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“I Made It” Moments (The Bittersweet Truth)

remote work

I just had an “I made it” moment.

Digitally, I was on a conference call. But physically, I was on the Sunshine Coast of British Columbia, with my bare feet on the grass, the sun shining on my face, looking out at some of the most stunning landscapes I’d ever seen.

“I made it!” I thought to myself as I smiled at my “office” view.

“This is what I’ve been visualizing for the past 7 years… To be able to do this very thing I’m doing right now… Working remotely, having freedom of time and location, living life on my own terms and exploring beautiful places.”

Gratitude swept over me like a divine breeze. I basked in it, breathing in the incredibly fresh British Columbia air.

Then something unexpected happened…

As the euphoria faded, two bittersweet realizations hit me:
1. This isn’t the end. Although it feels like my dreams came true, there’s no feeling of closure here.
2. This feeling of having “arrived” is actually available in EVERY MOMENT, not just the ones we label as special.

You see, the moments when you’re able to live out your dreams are bittersweet. On one hand, it’s incredibly blissful. Yet on the other hand, it’s never perfect and it’s not an end.

My “I made it” moment actually manifested a bit differently than I expected when I first read The Four Hour Workweek by Tim Ferriss. That’s the book that first opened me up to the idea that this lifestyle was even possible.

Here’s the truth. I worked a lot more than 4 hours this week. And no, I don’t earn a full-time living off of this blog or my own products. But I do have a remote job that allows me to do this. And I’m making a little more money every month with my own projects. So although I “made it,” it happened differently than I originally expected. And who knows; if I had rigidly clung to my expectations, and not flowed with the opportunities that presented themselves, this dream may not have come to fruition.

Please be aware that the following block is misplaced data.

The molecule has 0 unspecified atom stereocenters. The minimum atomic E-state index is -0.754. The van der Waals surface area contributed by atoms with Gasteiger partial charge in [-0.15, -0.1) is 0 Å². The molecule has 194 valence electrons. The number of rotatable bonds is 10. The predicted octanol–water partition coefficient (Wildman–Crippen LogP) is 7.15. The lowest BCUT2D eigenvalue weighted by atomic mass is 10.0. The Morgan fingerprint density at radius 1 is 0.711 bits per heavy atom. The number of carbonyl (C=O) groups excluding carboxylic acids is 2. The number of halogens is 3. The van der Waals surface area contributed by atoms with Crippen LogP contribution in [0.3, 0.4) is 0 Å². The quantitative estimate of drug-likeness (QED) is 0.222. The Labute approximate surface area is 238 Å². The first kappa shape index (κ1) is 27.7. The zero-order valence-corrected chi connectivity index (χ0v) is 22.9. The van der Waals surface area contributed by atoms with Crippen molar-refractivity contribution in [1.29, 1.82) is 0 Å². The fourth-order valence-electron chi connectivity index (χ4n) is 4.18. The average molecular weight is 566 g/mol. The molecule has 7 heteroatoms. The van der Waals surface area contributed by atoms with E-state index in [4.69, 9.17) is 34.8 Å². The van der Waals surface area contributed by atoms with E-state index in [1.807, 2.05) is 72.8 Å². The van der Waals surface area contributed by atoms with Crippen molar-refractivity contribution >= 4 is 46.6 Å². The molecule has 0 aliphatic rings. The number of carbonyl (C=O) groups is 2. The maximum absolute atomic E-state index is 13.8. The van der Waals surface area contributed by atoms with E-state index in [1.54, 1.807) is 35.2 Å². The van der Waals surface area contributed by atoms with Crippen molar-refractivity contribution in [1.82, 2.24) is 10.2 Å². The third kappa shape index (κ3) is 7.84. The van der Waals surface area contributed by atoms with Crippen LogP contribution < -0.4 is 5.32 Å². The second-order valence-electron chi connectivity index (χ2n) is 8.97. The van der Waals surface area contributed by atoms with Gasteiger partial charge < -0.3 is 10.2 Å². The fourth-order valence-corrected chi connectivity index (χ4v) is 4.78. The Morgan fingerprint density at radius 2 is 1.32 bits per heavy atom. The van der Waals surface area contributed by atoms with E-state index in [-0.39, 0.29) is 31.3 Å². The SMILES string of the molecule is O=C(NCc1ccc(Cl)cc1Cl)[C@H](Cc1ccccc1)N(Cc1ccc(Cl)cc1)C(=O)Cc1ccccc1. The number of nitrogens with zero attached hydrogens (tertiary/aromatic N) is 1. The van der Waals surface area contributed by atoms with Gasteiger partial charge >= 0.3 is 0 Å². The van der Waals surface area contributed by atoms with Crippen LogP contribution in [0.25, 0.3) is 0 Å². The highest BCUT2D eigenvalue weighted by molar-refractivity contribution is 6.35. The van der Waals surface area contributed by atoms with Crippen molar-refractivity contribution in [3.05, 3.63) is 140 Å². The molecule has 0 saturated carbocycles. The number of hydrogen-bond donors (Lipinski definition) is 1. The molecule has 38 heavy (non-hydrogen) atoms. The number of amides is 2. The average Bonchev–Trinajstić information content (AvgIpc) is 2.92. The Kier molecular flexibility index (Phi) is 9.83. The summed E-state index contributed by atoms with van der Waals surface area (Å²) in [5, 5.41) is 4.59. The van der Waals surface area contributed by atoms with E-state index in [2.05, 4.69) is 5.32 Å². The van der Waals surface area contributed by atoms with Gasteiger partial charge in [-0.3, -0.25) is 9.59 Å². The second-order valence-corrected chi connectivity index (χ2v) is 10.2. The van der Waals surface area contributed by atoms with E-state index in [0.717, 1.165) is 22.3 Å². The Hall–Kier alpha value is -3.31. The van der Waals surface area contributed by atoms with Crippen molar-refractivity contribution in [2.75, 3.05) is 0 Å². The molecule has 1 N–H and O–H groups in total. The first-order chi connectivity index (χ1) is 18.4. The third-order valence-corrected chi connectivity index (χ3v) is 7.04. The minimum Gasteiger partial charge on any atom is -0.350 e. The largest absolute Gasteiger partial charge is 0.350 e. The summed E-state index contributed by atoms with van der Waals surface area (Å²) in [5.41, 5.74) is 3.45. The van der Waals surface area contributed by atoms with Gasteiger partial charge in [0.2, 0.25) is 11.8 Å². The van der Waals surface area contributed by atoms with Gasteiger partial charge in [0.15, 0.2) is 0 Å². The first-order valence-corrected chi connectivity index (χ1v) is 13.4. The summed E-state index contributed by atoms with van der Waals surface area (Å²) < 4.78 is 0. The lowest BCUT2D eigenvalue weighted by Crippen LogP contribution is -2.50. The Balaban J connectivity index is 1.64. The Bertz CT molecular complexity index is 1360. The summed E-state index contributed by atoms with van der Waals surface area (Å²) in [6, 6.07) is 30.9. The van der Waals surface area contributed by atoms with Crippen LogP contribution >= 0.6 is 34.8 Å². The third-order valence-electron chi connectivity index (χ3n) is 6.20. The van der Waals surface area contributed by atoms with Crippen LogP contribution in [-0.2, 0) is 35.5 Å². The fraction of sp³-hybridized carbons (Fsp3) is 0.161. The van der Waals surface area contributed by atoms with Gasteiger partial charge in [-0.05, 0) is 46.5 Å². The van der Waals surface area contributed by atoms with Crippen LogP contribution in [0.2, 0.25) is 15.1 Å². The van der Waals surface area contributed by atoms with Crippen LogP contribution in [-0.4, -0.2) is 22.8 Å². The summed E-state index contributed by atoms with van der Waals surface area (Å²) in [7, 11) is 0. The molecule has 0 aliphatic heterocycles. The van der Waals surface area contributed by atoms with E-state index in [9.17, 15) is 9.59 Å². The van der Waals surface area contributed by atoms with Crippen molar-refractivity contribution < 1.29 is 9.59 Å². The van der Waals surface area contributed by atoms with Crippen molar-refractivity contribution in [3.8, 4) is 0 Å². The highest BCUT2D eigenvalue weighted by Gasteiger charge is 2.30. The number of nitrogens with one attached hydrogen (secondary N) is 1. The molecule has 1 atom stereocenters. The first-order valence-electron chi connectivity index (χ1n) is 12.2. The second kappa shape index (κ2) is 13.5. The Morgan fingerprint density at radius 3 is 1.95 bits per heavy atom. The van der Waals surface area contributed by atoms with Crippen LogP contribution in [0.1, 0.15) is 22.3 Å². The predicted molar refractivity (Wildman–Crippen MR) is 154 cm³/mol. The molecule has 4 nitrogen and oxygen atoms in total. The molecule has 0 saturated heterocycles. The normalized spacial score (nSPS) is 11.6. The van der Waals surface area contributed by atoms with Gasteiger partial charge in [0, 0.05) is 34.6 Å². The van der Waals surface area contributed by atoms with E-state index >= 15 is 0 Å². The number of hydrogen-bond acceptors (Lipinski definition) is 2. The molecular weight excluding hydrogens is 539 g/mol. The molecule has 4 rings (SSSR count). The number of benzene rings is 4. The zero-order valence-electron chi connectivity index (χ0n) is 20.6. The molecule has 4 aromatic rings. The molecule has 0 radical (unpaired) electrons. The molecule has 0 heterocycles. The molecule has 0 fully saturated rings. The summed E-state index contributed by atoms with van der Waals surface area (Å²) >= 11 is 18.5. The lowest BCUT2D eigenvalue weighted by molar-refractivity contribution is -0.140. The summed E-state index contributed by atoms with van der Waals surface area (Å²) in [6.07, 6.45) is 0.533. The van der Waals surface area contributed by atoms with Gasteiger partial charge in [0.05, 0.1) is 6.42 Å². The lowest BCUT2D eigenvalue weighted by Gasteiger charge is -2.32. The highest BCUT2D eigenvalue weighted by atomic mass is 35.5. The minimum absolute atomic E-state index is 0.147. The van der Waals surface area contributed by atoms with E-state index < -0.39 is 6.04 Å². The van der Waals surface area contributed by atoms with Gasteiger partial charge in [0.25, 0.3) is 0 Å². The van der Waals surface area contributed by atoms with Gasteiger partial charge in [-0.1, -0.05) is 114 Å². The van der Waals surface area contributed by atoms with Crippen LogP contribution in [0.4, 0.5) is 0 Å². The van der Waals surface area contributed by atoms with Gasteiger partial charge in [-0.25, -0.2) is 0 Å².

lifestyle travel

The only constant in life is change.

Nothing is static. This means that even when you achieve something, you can’t hold onto it, because it has already changed, you have already changed, and the circumstances have changed.

Every destination is really just a checkpoint along your journey. Every summit is a false summit, a checkpoint, showing you that there are always more peaks to climb.

There is no finish line. There is no destination. Life is a continuous journey!

Why do you think “successful” people are constantly looking to raise the bar? Why is everyone trying to chase their next preferred high? Because most people are caught in this endless, elusive game of future fulfillment.

Here’s a profound reframe: Every moment is an “I made it” moment. We just fail to see it in day to day life. But if you live mindfully and learn to enjoy the process, you will find that “you’ve arrived” in every moment.

“Where are you really headed? How is it really that much better than right here?” – Corey Sheikh

Of course purpose is important. Goals are important. But it’s not the achievement of goals that is rewarding. The reward is who you become in the process of working towards your goals or purpose.

Yet the ego constantly projects into the future, hoping for salvation there. This creates the trap of thinking happiness lies somewhere in the future, while continuously missing the present moment. It really is a trap. And here’s the thing; the present moment, not the future, holds all of the bliss, happiness and peace you’ve been searching for.

It’s been here and now all along.

Learn to love the process. Learn to love the journey. Learn to love the open-ended flux of the eternal now.

Realize that every moment is an “I made it” moment.

You’ve arrived. Or more accurately, you’re ARRIVING… Always.

Much love.

– Stevie P!